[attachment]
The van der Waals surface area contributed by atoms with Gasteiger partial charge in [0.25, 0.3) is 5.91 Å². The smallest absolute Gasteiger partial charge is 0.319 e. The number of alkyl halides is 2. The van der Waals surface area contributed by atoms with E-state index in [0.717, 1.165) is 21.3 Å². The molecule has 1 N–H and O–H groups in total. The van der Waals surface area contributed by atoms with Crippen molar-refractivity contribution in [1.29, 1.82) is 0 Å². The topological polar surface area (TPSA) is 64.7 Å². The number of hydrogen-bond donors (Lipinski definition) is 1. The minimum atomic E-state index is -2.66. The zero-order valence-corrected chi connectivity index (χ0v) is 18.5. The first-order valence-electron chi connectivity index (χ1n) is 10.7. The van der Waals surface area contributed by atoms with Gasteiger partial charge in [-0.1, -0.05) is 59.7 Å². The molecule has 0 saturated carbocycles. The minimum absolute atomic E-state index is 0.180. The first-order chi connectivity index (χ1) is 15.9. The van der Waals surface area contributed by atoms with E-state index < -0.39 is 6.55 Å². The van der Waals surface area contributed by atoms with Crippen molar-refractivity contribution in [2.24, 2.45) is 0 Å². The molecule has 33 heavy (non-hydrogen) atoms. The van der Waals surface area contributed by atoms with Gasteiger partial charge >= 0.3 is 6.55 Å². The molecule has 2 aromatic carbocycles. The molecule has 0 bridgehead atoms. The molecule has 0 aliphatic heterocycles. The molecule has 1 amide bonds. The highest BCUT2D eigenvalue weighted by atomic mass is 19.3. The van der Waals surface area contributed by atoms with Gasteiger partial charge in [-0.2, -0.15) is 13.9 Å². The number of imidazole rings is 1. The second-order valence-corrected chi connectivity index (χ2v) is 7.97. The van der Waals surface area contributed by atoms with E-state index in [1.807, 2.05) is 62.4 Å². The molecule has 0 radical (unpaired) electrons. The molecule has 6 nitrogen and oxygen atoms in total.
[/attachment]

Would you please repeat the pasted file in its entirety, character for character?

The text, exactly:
The van der Waals surface area contributed by atoms with Gasteiger partial charge in [0.25, 0.3) is 5.91 Å². The smallest absolute Gasteiger partial charge is 0.319 e. The number of alkyl halides is 2. The van der Waals surface area contributed by atoms with E-state index in [0.717, 1.165) is 21.3 Å². The molecule has 1 N–H and O–H groups in total. The van der Waals surface area contributed by atoms with Crippen molar-refractivity contribution in [1.29, 1.82) is 0 Å². The topological polar surface area (TPSA) is 64.7 Å². The number of hydrogen-bond donors (Lipinski definition) is 1. The minimum atomic E-state index is -2.66. The zero-order valence-corrected chi connectivity index (χ0v) is 18.5. The first-order valence-electron chi connectivity index (χ1n) is 10.7. The van der Waals surface area contributed by atoms with Gasteiger partial charge in [-0.1, -0.05) is 59.7 Å². The molecule has 0 saturated carbocycles. The minimum absolute atomic E-state index is 0.180. The first-order chi connectivity index (χ1) is 15.9. The van der Waals surface area contributed by atoms with E-state index < -0.39 is 6.55 Å². The van der Waals surface area contributed by atoms with Crippen molar-refractivity contribution in [2.24, 2.45) is 0 Å². The molecule has 33 heavy (non-hydrogen) atoms. The van der Waals surface area contributed by atoms with Gasteiger partial charge >= 0.3 is 6.55 Å². The molecule has 2 aromatic carbocycles. The molecule has 0 bridgehead atoms. The molecule has 0 aliphatic heterocycles. The molecule has 1 amide bonds. The highest BCUT2D eigenvalue weighted by atomic mass is 19.3. The van der Waals surface area contributed by atoms with Gasteiger partial charge in [-0.2, -0.15) is 13.9 Å². The number of imidazole rings is 1. The second-order valence-corrected chi connectivity index (χ2v) is 7.97. The van der Waals surface area contributed by atoms with E-state index in [1.807, 2.05) is 62.4 Å². The molecule has 0 radical (unpaired) electrons. The molecule has 6 nitrogen and oxygen atoms in total.